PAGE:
Bankrupt Quinn ordered to pay €416m to Anglo
Cases against businessman's children unlikely to come before courts until new year
BUSINESSMAN Sean Quinn was yesterday hit with the largest judgment ever registered in an Irish court -- but his children are unlikely to face a similar action to hold them responsible for the family's €2.8bn debts until at least next year.
The High Court yesterday granted Anglo Irish Bank a judgment compelling bankrupt Mr Quinn to repay some €416m -- an amount that he admitted he owed the bailed-out bank.
On Monday, the head of the commercial court, Mr Justice Peter Kelly, will rule on another €1.6bn, which Anglo says is owed to it but which Mr Quinn disputes.
Mr Quinn's children have also signed personal guarantees in relation to some of the family's borrowing. In a recent affidavit, Anglo executive Richard Woodhouse said there was a "strong possibility" the children could "soon be declared bankrupt".
The Irish Independent understands, however, that Anglo is unlikely to move for judgments against the children over the coming weeks, since their loans are already the subject of extensive litigation.
Those cases are expected to come before the courts early next year, with the children poised to argue that Anglo had no right to seize the Quinn Group from them since the bank's loans to the family are invalid.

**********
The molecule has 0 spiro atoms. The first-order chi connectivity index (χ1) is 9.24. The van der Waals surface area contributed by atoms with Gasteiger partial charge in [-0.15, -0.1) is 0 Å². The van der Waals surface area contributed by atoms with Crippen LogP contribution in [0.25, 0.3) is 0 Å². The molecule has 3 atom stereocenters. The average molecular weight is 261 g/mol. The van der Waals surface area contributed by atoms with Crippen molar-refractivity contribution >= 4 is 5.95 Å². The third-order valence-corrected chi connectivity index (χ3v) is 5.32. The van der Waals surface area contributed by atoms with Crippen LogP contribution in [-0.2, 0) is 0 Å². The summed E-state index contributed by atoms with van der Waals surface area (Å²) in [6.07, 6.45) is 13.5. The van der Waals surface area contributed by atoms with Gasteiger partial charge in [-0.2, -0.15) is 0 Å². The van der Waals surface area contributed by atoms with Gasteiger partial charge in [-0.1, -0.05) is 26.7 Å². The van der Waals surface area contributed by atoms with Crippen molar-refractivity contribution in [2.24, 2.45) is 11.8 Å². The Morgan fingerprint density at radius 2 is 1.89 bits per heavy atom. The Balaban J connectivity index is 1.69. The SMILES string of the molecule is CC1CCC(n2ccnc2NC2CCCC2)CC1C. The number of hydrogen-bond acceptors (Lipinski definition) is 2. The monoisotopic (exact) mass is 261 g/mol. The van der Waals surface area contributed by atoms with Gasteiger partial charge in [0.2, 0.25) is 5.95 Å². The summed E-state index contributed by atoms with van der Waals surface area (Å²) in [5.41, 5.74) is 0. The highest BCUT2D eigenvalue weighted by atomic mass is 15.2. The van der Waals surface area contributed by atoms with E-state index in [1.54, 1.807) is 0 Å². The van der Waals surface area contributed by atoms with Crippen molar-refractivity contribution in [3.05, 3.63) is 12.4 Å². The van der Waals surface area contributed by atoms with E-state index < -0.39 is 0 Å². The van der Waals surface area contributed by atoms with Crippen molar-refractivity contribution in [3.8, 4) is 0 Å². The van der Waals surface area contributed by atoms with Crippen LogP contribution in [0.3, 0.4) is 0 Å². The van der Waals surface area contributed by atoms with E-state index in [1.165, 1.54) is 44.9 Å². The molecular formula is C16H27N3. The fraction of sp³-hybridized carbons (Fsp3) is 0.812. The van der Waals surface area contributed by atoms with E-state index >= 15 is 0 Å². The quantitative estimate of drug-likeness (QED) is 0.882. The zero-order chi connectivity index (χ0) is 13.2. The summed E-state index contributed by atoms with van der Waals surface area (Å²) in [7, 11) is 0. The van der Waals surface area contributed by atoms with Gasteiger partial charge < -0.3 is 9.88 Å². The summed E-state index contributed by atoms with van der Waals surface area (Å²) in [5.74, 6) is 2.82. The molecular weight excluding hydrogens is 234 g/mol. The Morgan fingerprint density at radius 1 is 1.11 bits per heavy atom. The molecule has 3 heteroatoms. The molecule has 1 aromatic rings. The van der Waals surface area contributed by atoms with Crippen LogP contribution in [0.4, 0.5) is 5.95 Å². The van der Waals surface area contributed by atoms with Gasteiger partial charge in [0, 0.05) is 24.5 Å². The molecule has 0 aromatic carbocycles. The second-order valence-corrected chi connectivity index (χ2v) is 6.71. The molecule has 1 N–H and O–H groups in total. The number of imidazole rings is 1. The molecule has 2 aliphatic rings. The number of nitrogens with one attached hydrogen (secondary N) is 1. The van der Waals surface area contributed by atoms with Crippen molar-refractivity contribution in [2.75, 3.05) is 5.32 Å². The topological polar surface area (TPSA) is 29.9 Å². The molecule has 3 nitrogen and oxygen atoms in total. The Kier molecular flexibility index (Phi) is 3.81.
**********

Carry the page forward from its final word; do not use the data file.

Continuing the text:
Meanwhile, Anglo will today ask the Belfast courts to overturn Mr Quinn's Northern Ireland bankruptcy. The bank is opposing Mr Quinn's claim that his 'centre of main interests' is Northern Ireland.
Mr Quinn's house is just across the Border in Ballyconnell, Co Cavan, while his business empire straddles both Fermanagh and Cavan. He argues that he has gone for bankruptcy in the North since he was born and bred there.
The bailed-out bank has been advised that it stands a greater chance of recovering assets from the one-time billionaire if his bankruptcy is done through the courts in Dublin rather than in Belfast.
If Mr Quinn goes through the process in the North, Anglo believes it could have to fork out hundreds of thousands in fees to specially retained legal advisers in that jurisdiction, rather than using its existing counsel.
The bank is also concerned that the Northern Ireland process could take longer to kick in than a process down south, making it harder for the bank to recover assets.
Mr Quinn's bankruptcy trustee can review transfers of wealth the businessman made within five years of the bankruptcy swinging into force. If the bankruptcy is six months late in coming into effect, then transfers Mr Quinn made five years from today will have fallen out of the bankruptcy's scope.
Another motivation for Anglo's desire to pursue Mr Quinn's bankruptcy in Dublin is the bank's hope of cross examining the billionaire about his affairs in an Irish courtroom.
The Northern Ireland system could see Mr Quinn able to re-enter the business world in as little as two years, compared to a lockout of as long as 12 years under Irish law.